Recently, we launched a collaboration by expanding a beloved DC museum’s outreach program so that it includes an art-making component and community celebration. Conversations at The Kreeger Museum is for individuals with memory disorders and their caregivers. In a six-week long series, Kreeger docents, teaching musicians from Levine Music, and AFTA teaching artists facilitate art talks, play live music and make art related to masterworks in the museum’s collection. Workshops take place first at the museum, then at the participating senior care center, and culminate with an exhibition and demonstration at the museum that is open to the public (for example, we invite AFTA supporters). It stimulates reflection, reduces stress, and sparks socialization and artful ways for marginalized seniors that AFTA serves, and their caregivers and the public, to be with one another. For example, in the museum’s sublime Monet Room, one participant described that his Arm of the Seine-inspired pastel drawing reminded him of a hill he and his veteran comrades approached during an attack in the Korean War, a part of his history and his story that his caregivers never knew. How touching for us all to witness this moment together and to be able to honor his service to our country.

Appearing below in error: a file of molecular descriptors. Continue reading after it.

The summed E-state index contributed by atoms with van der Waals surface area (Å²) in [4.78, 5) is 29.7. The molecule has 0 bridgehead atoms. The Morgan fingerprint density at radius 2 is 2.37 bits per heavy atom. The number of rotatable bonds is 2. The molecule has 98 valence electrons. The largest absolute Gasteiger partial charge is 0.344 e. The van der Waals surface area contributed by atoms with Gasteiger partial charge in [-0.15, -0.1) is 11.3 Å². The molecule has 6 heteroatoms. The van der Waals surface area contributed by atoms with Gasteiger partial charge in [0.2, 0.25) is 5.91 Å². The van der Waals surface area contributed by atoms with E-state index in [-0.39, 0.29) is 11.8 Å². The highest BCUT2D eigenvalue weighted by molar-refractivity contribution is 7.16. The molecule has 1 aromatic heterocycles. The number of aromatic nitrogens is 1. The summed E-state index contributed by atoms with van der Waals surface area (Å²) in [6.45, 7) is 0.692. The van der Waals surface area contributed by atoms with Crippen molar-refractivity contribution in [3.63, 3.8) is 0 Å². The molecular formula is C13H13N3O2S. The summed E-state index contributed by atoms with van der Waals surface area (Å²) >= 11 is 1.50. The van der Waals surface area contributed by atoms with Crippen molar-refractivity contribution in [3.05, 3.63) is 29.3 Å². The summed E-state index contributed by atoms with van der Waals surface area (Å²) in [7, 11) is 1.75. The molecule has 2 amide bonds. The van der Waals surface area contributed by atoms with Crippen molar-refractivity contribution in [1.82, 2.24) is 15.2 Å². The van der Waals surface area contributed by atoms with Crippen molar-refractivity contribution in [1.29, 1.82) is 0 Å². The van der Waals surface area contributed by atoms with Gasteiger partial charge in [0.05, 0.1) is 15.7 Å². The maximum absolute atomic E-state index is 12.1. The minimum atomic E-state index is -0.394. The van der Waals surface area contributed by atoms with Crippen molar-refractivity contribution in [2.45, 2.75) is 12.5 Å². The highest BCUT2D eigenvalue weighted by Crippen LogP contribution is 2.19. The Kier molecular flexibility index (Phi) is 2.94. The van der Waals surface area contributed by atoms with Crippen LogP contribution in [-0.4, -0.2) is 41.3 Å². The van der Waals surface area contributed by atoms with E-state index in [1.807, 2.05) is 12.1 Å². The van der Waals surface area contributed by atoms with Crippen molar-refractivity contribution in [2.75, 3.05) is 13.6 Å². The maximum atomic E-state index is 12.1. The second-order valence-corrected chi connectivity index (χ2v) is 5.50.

man with painting

5. What is the single greatest challenge that your organization faces (besides finances) and how are you dealing with this challenge?

Earlier I mentioned that AFTA’s founder was charismatic. In truth, Lolo Sarnoff was a dynamo: a scientist, inventor, artist, philanthropist, and art collector. She passed away just two years ago, at age 98. Our greatest challenge, even 28 years after our inception, is balancing the nostalgia and fondness many hold close for AFTA as Lolo’s organization alongside of our mission and emerging reputation as a nationally recognized and pioneering regional program service model. I know strategic planning may sound kind of nerdy to readers as the answer to dealing with the challenge, but the fact that AFTA is a fully professionalized organization with diverse enthusiasts and defined strategic goals is incredibly important to its success. I’m happy to say that our vision for the coming years is to continue what we do best–delivering top-notch, community-based, participatory arts programs, which are artist-led, multidisciplinary, and designed to enhance the health and quality of life of older adults living with physical and cognitive impairments and accessibility challenges. Meanwhile, we’ll dramatically expand our partnerships, like those in programmatic research, funding, and volunteer engagement, and those partnerships will include more community cohorts, family members, caregivers and intergenerational connections.